I was surprised to read this week that less than 10% of small businesses call their accountant a "trusted advisor" and it raises the question if that statistic applies to QVM traders as well. Apparently Accountants, Lawyers, and Bank Managers have all slipped in status and small businesses owners are becoming more reliant on suppliers, customers and internet searches for their advice.
In the case of accountants, the shift is probably consistent with the standardisation of many accounting processes including computer programs like MYOB but there are many services an Accountant can provide that go well beyond computer programs. A good Accountant will be a lot more than just a book keeper or a tax minimiser. A wholistic approach to business management and finances in general can be very beneficial to a business owner.
Some years ago I moved from my long term Accountant to a local accounting firm, partly because they were closer, and partly because their fees were significantly cheaper. There wasn't much all round business advice but my books were up to date and everything was going ok until the tax department asked to do an audit on my business. They were questioning how I was surviving on such a low income - this was 2008/09 and the GFC was really impacting. I contacted my local accounting firm for advice on how to handle the approach from the ATO only to be told that "that is something between you and the taxation department". That wasn't quite the response I was looking for. My new accountant was good at keeping books but not so good on business advice.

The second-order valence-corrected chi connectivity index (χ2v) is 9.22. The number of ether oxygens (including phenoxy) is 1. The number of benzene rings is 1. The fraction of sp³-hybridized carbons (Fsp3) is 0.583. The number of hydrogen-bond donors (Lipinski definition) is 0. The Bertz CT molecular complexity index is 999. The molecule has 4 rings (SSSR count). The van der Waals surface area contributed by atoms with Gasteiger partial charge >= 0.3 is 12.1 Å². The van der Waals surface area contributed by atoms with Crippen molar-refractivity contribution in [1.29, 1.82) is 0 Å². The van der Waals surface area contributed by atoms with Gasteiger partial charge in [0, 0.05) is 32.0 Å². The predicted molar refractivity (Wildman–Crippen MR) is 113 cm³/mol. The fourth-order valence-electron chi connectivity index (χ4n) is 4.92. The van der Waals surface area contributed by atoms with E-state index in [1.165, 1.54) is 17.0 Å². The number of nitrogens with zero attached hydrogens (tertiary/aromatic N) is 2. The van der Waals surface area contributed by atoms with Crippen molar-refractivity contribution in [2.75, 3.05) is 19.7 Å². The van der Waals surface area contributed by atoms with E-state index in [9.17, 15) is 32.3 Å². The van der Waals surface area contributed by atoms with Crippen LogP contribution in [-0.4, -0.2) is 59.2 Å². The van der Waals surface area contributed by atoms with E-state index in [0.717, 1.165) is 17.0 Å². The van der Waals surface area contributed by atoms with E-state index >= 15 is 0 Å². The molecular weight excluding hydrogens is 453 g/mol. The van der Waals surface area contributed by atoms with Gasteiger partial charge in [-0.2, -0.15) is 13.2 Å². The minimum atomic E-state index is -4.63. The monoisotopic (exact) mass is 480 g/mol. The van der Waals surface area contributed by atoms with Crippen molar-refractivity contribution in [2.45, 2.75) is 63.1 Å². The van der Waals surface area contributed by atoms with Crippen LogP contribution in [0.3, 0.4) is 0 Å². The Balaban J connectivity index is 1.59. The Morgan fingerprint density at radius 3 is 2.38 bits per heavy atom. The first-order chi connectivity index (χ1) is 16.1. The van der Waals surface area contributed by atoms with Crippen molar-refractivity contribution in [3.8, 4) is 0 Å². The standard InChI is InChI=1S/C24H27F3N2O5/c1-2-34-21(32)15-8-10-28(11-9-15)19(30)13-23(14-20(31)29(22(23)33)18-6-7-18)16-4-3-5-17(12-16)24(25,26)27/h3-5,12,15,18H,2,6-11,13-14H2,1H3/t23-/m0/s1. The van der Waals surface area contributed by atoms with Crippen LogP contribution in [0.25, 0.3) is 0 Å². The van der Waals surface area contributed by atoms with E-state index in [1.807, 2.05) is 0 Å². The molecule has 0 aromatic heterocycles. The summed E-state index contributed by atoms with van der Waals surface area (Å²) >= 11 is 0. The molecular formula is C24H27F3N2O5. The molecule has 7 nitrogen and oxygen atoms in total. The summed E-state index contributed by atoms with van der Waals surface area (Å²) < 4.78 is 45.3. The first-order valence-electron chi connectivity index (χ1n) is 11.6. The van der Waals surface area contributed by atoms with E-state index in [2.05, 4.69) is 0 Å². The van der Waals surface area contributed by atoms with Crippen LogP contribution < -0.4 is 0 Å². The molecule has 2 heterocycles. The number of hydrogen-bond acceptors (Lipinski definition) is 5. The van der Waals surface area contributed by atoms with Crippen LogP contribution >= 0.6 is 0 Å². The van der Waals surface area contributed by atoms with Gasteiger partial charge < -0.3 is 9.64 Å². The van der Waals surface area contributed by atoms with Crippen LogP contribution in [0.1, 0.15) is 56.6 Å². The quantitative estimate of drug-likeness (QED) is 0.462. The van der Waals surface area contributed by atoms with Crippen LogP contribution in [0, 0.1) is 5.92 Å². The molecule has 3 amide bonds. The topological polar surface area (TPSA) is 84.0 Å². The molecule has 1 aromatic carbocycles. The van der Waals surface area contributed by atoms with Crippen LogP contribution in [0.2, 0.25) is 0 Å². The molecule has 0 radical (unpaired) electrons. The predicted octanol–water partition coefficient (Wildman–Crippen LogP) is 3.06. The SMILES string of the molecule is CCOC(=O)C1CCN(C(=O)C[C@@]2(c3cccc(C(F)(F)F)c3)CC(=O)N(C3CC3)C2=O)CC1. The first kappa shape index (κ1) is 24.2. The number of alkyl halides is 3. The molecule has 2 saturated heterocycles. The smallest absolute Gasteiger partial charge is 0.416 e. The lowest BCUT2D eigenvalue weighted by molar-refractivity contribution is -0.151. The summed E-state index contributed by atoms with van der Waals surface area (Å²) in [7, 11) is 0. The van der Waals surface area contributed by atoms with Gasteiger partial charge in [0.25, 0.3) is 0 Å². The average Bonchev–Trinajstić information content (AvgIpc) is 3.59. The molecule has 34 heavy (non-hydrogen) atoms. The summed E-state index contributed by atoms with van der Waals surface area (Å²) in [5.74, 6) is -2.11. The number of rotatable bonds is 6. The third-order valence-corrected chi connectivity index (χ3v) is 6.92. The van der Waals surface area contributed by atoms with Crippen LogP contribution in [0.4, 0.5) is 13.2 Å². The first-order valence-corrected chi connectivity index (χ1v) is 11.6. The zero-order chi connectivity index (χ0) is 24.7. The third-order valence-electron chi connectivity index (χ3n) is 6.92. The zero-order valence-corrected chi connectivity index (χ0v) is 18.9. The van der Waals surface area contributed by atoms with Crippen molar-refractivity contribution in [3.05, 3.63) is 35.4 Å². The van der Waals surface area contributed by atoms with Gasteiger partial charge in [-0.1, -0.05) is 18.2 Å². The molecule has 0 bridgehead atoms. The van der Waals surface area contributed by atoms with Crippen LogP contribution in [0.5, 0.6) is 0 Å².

I then rang my old Accountant and explained my predicament. He asked to see my accounts for the time since I had left him and immediately contacted the ATO by phone. He then followed up with a detailed letter on my financial situation including the impact of the GFC on retailing. The audit never took place. Needless to say I took my business back to my old Accountant with humble apologies for ever leaving him in the first place. I am now paying higher fees, but not complaining. And I receive good advice, not just on how to operate my business in tough times, but how to prepare for the future.
I will never forget one of my first meetings with this Accountant some 30 years ago. We had just completed the year's accounts and I said "How do the figures look?" He replied "How do you want them to look?" That cheeky response belied a very professional approach to accounting but left me in no doubt that my interests were in good hands. If you don't have a good accountant I recommend you get one. Someone who wants to look after your affairs may cost a little more, but it is money well spent.
- Greg Smith 17/4/2015
- Greg Smith 17/4/2015